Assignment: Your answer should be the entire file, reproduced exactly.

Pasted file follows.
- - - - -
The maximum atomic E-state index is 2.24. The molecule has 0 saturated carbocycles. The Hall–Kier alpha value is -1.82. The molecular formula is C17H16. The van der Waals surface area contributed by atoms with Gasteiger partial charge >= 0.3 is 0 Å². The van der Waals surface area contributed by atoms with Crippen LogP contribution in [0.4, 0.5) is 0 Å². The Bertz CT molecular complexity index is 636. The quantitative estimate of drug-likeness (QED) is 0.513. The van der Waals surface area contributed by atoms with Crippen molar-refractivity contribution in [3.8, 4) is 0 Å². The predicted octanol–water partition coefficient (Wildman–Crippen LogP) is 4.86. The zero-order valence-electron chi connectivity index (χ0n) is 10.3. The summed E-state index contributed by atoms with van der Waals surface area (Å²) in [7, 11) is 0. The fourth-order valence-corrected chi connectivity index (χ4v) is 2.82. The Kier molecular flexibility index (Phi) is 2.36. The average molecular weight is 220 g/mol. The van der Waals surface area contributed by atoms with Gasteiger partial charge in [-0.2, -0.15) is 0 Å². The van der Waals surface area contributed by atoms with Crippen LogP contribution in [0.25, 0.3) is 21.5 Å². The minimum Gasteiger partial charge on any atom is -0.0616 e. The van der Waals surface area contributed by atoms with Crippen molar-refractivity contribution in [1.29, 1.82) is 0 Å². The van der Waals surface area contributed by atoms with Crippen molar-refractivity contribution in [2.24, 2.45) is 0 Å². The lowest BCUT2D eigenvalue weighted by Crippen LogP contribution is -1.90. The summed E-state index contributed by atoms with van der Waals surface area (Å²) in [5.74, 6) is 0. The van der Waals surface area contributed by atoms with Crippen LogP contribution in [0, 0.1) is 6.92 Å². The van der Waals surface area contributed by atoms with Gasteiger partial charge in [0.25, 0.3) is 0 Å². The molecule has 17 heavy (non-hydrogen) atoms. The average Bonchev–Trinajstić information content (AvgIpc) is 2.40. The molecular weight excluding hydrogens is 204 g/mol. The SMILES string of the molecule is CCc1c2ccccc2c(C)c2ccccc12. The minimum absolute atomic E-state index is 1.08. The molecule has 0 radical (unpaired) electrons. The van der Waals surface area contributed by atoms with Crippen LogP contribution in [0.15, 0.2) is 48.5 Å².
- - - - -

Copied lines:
The maximum atomic E-state index is 2.24. The molecule has 0 saturated carbocycles. The Hall–Kier alpha value is -1.82. The molecular formula is C17H16. The van der Waals surface area contributed by atoms with Gasteiger partial charge >= 0.3 is 0 Å². The van der Waals surface area contributed by atoms with Crippen LogP contribution in [0.4, 0.5) is 0 Å². The Bertz CT molecular complexity index is 636. The quantitative estimate of drug-likeness (QED) is 0.513. The van der Waals surface area contributed by atoms with Crippen molar-refractivity contribution in [3.8, 4) is 0 Å². The predicted octanol–water partition coefficient (Wildman–Crippen LogP) is 4.86. The zero-order valence-electron chi connectivity index (χ0n) is 10.3. The summed E-state index contributed by atoms with van der Waals surface area (Å²) in [7, 11) is 0. The fourth-order valence-corrected chi connectivity index (χ4v) is 2.82. The Kier molecular flexibility index (Phi) is 2.36. The average molecular weight is 220 g/mol. The van der Waals surface area contributed by atoms with Gasteiger partial charge in [-0.2, -0.15) is 0 Å². The van der Waals surface area contributed by atoms with Crippen LogP contribution in [0.25, 0.3) is 21.5 Å². The minimum Gasteiger partial charge on any atom is -0.0616 e. The van der Waals surface area contributed by atoms with Crippen molar-refractivity contribution in [1.29, 1.82) is 0 Å². The van der Waals surface area contributed by atoms with Crippen molar-refractivity contribution in [2.24, 2.45) is 0 Å². The lowest BCUT2D eigenvalue weighted by Crippen LogP contribution is -1.90. The summed E-state index contributed by atoms with van der Waals surface area (Å²) in [5.74, 6) is 0. The van der Waals surface area contributed by atoms with Crippen LogP contribution in [0, 0.1) is 6.92 Å². The van der Waals surface area contributed by atoms with Gasteiger partial charge in [0.25, 0.3) is 0 Å². The molecule has 17 heavy (non-hydrogen) atoms. The average Bonchev–Trinajstić information content (AvgIpc) is 2.40. The molecular weight excluding hydrogens is 204 g/mol. The SMILES string of the molecule is CCc1c2ccccc2c(C)c2ccccc12. The minimum absolute atomic E-state index is 1.08. The molecule has 0 radical (unpaired) electrons. The van der Waals surface area contributed by atoms with Crippen LogP contribution in [0.15, 0.2) is 48.5 Å².